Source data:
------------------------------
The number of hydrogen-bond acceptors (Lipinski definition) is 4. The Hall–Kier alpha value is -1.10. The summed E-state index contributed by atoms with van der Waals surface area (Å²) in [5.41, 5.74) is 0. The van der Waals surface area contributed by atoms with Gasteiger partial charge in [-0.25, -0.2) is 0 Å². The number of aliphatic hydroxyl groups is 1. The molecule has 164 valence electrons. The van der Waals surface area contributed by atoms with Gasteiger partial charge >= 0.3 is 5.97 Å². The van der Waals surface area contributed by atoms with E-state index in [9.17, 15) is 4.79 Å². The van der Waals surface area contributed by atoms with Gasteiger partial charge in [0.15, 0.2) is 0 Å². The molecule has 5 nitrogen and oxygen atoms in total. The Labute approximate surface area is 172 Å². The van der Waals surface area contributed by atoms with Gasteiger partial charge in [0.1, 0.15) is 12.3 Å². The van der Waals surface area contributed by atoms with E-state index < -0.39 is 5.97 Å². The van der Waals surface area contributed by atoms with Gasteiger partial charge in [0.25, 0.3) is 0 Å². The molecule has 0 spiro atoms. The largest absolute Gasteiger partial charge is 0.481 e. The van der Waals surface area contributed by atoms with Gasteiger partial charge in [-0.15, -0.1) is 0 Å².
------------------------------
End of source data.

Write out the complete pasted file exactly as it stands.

The number of hydrogen-bond acceptors (Lipinski definition) is 4. The Hall–Kier alpha value is -1.10. The summed E-state index contributed by atoms with van der Waals surface area (Å²) in [5.41, 5.74) is 0. The van der Waals surface area contributed by atoms with Gasteiger partial charge in [-0.25, -0.2) is 0 Å². The number of aliphatic hydroxyl groups is 1. The molecule has 164 valence electrons. The van der Waals surface area contributed by atoms with Gasteiger partial charge >= 0.3 is 5.97 Å². The van der Waals surface area contributed by atoms with E-state index in [9.17, 15) is 4.79 Å². The van der Waals surface area contributed by atoms with Gasteiger partial charge in [0.15, 0.2) is 0 Å². The molecule has 5 nitrogen and oxygen atoms in total. The Labute approximate surface area is 172 Å². The van der Waals surface area contributed by atoms with Gasteiger partial charge in [0.1, 0.15) is 12.3 Å². The van der Waals surface area contributed by atoms with E-state index < -0.39 is 5.97 Å². The van der Waals surface area contributed by atoms with Gasteiger partial charge in [0.25, 0.3) is 0 Å². The molecule has 0 spiro atoms. The largest absolute Gasteiger partial charge is 0.481 e. The van der Waals surface area contributed by atoms with Gasteiger partial charge in [-0.15, -0.1) is 0 Å².